SUDBURY, ONTARIO--(Marketwired - Oct. 17, 2016) - Sudbury laundry workers who received layoff notices last week and local jobs, "are collateral damage" of the Ontario Liberals' continuing plan to underfund hospitals, says Michael Hurley the president of the Ontario Council of Hospital Unions (OCHU).
Hurley will be among others from the community out to support the laundry workers at a rally tomorrow (Tuesday) October 18, 2016 at 11:30 a.m. in front Sudbury Hospital Services, 363 York Street.
Open since the 1970s, Sudbury Hospital Services (SHS) a non-profit company, has provided quality laundry services to local hospitals. Those hospitals are now merged into Health Sciences North (HSN), which is the main "partner" in SHS. But HSN said recently that it is severing the contract with the local laundry as a provincial of cost-cutting measure. HSN is now part of a new "partnership" with a hospital shared service facility in southern Ontario and plans to truck dirty laundry there and clean linens back daily starting in April.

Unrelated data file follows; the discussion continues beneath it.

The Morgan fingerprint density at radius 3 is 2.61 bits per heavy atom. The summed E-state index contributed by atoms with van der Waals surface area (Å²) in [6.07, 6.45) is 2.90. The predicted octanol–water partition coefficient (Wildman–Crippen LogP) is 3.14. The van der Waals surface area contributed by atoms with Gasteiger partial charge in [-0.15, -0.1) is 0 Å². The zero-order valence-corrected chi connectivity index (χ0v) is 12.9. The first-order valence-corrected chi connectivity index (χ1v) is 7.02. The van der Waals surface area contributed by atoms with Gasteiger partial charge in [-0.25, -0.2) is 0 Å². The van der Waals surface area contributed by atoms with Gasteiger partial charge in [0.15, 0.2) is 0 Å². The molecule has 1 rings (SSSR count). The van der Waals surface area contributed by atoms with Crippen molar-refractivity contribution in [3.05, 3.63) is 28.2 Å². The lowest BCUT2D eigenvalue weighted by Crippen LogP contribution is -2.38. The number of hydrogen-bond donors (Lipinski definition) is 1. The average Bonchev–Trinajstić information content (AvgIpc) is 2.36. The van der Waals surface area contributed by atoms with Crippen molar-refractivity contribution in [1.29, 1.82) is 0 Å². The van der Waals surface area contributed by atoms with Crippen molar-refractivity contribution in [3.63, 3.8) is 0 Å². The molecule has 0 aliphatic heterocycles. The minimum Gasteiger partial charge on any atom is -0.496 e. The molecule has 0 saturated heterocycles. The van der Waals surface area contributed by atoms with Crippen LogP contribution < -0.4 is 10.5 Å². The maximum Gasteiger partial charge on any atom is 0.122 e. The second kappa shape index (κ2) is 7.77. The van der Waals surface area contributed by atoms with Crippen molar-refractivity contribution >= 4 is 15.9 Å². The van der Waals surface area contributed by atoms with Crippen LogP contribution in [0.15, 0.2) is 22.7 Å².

Potentially, it's not just the laundry workers jobs that are going down the highway to southern Ontario. "More local HSN jobs may be going south as part of these 'hospital service mergers' being pushed by the province, ostensibly to cut costs," says Hurley. "But the provincial government should not pretend there are no costs tied to job loss or trucking dirty laundry for an 800 km round trip. There are no real 'savings' to be had from this decision that has both tremendous human and environmental costs."
Many of the laundry workers slated to lose their jobs are long-time employees. "We've been loyal to the hospital. Now we expect that loyalty to be returned," says Gisele Dawson, president of Canadian Union of Public Employees (CUPE) 2841 representing the laundry staff.
Sudbury's Liberal MPP Glenn Thibeault, says Dawson has an "obligation to the community to keep these and other jobs local. We should not be abandoned by him and his government."
OCHU is the hospital division of CUPE in Ontario which represents over 35,000 hospital workers province-wide.